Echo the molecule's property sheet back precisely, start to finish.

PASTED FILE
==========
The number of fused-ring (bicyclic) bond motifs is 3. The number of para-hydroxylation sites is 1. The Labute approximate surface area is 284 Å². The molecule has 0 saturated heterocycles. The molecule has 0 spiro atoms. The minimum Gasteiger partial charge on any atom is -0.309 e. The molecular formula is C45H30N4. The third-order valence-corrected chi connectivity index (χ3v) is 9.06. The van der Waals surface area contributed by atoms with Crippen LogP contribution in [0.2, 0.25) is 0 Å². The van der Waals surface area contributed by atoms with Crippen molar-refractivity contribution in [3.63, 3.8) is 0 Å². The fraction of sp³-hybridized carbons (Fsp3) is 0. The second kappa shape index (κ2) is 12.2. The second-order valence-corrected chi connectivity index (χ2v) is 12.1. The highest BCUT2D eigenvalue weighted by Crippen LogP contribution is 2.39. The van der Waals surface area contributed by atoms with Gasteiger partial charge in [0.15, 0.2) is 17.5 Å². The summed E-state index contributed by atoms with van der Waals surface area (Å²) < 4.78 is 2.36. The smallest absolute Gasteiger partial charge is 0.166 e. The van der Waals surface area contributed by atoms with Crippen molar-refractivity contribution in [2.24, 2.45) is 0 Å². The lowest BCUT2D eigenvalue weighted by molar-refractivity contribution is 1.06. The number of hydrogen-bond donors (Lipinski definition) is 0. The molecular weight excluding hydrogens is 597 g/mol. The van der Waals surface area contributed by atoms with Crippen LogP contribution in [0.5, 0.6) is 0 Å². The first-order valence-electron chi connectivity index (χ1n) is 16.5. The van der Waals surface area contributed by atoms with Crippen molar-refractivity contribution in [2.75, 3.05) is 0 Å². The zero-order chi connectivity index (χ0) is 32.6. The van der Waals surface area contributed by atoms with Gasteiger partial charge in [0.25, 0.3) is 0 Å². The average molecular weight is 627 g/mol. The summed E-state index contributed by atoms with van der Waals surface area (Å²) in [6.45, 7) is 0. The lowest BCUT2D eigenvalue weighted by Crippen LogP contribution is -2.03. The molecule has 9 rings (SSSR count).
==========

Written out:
The number of fused-ring (bicyclic) bond motifs is 3. The number of para-hydroxylation sites is 1. The Labute approximate surface area is 284 Å². The molecule has 0 saturated heterocycles. The molecule has 0 spiro atoms. The minimum Gasteiger partial charge on any atom is -0.309 e. The molecular formula is C45H30N4. The third-order valence-corrected chi connectivity index (χ3v) is 9.06. The van der Waals surface area contributed by atoms with Crippen LogP contribution in [0.2, 0.25) is 0 Å². The van der Waals surface area contributed by atoms with Crippen molar-refractivity contribution in [3.63, 3.8) is 0 Å². The fraction of sp³-hybridized carbons (Fsp3) is 0. The second kappa shape index (κ2) is 12.2. The second-order valence-corrected chi connectivity index (χ2v) is 12.1. The highest BCUT2D eigenvalue weighted by Crippen LogP contribution is 2.39. The van der Waals surface area contributed by atoms with Gasteiger partial charge in [0.15, 0.2) is 17.5 Å². The summed E-state index contributed by atoms with van der Waals surface area (Å²) < 4.78 is 2.36. The smallest absolute Gasteiger partial charge is 0.166 e. The van der Waals surface area contributed by atoms with Crippen molar-refractivity contribution in [2.24, 2.45) is 0 Å². The lowest BCUT2D eigenvalue weighted by molar-refractivity contribution is 1.06. The number of hydrogen-bond donors (Lipinski definition) is 0. The molecular weight excluding hydrogens is 597 g/mol. The van der Waals surface area contributed by atoms with Crippen LogP contribution in [0.5, 0.6) is 0 Å². The first-order valence-electron chi connectivity index (χ1n) is 16.5. The van der Waals surface area contributed by atoms with Crippen molar-refractivity contribution in [2.75, 3.05) is 0 Å². The zero-order chi connectivity index (χ0) is 32.6. The van der Waals surface area contributed by atoms with Gasteiger partial charge in [0.25, 0.3) is 0 Å². The average molecular weight is 627 g/mol. The summed E-state index contributed by atoms with van der Waals surface area (Å²) in [6.45, 7) is 0. The lowest BCUT2D eigenvalue weighted by Crippen LogP contribution is -2.03. The molecule has 9 rings (SSSR count).